The term figure drawing as used here refers to drawings of the draped as well as nude figure, and drawings of parts of the figure or drawings in which the figure represents only a small part of the configuration. Very often, the beginner is too much in awe of the figure to bring to bear those skills he or she does possess, and which are more readily applied to still life and landscape subjects. This broader view, in regarding the figure in its context among the multitude of things that make up our physical world, helps us to recognize that many of the concepts and skills we call on in responding to the things around us apply just as much to the figure's spirit and form.
For the same reason, I have abandoned the traditional approach to anatomy, which is isolated from the figure's dynamic and humanistic qualities and often seems clinical and remote from living individuals. Instead, I have tried to integrate with master drawings and sculptures creative applications of the various parts of anatomy under discussion and to show anatomy's role as both servant and source of structural and dynamic inventions.
In this volume, anatomy is regarded as only one of the four basic factors of figure drawing. The best figure drawings always reveal a congenial interaction among the factors of structure, anatomy, design, and expression. The best teachers, sensitive to this interplay, try to show students the mutually reinforcing behavior of these factors, both in their teaching and in their own creative work.
To my knowledge, no one has previously written a comprehensive discussion of the ways in which the four factors assist and govern each other. If this formulation of the concepts at work (and at play) in the figure helps the reader to better focus on the options and obstacles of figure drawing, or even if in contesting aspects of this presentation the reader is aided in forming a pattern of issues more suited to his or her views, I will have achieved my goal.
I would like to acknowledge my debt to tire writings of Rudolf Arnheim, whose important contributions to the psychology of perception frequently clarified and occasionally confirmed my views on various aspects of perception as they apply to figure drawing.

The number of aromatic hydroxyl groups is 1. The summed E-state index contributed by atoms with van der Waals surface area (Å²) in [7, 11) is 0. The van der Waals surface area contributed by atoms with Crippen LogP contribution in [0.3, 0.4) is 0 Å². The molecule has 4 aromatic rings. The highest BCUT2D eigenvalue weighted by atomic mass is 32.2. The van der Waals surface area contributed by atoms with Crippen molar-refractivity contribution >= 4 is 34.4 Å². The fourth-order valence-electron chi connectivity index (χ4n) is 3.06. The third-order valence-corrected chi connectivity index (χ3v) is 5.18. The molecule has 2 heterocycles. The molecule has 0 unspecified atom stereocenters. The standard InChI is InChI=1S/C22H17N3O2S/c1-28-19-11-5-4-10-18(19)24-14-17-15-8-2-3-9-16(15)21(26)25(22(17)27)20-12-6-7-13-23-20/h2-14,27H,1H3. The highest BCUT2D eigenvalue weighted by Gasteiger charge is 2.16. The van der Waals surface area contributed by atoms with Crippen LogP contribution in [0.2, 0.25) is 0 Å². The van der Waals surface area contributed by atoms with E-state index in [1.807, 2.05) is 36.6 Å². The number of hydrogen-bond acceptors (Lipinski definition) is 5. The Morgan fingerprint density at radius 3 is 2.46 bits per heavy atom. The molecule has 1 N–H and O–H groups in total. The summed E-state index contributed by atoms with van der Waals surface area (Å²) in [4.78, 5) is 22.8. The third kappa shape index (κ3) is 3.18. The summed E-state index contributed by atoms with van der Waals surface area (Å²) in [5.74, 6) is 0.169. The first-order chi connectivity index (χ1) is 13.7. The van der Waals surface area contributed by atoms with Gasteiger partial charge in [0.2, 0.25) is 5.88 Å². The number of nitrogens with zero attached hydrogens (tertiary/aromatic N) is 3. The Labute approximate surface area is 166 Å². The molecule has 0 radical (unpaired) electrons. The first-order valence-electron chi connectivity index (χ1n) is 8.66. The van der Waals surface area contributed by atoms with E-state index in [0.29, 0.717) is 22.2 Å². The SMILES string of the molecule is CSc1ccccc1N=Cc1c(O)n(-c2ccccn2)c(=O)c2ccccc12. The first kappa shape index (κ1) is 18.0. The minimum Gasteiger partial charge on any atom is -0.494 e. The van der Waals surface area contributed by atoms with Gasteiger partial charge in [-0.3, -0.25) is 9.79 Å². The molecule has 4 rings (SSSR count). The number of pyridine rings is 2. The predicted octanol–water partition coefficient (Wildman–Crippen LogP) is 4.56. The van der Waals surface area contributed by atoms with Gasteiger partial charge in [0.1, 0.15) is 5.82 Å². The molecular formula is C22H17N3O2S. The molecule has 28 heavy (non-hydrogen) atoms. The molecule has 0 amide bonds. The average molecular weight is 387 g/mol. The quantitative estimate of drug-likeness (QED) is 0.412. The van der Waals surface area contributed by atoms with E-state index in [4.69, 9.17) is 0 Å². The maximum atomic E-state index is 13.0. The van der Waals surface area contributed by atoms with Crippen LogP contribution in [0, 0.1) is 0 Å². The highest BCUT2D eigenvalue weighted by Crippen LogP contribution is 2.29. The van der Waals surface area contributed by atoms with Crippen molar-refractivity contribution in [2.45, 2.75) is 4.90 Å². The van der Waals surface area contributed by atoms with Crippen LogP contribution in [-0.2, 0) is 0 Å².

I wish to express my gratitude and thanks to the many students, artists, and friends whose needs, advice, and interests helped to shape and test the views presented in earlier editions of this book and in this present revised form of the book. I wish also to thank the many museums and individuals who granted permission to reproduce works from their collections. I must thank Charles D. Wise of Medical Plastics Laboratory, Gatesville, Texas, for his cooperation in providing the skeleton replica reproduced in Chapter 3; David Yawnick, Don Hirsh, and Gabrielle Keller for their excellent photographic skills; the late Walter R. Welch for his help with the book's first edition; and Bud Therien of Prentice Hall, whose co-operation and generosity in numerous ways have made this a better book.
The author also thanks the following reviewers for their helpful suggestions: Professor Stephen Lewinter, University of Tennessee at Chattanooga; Professor Anita Giddings, Herron School of Art, Indianapolis, Indiana; Professor Janice Kmetz, University of Minnesota at Duluth; and Professor Elen Feinberg, University of New Mexico at Albuquerque.
My deepest gratitude to Harriet and Jessica for their practical assistance, care, and understanding, and to my daughter Sarah Hannah, herself a published writer, whose interest, affection, and patience are always there.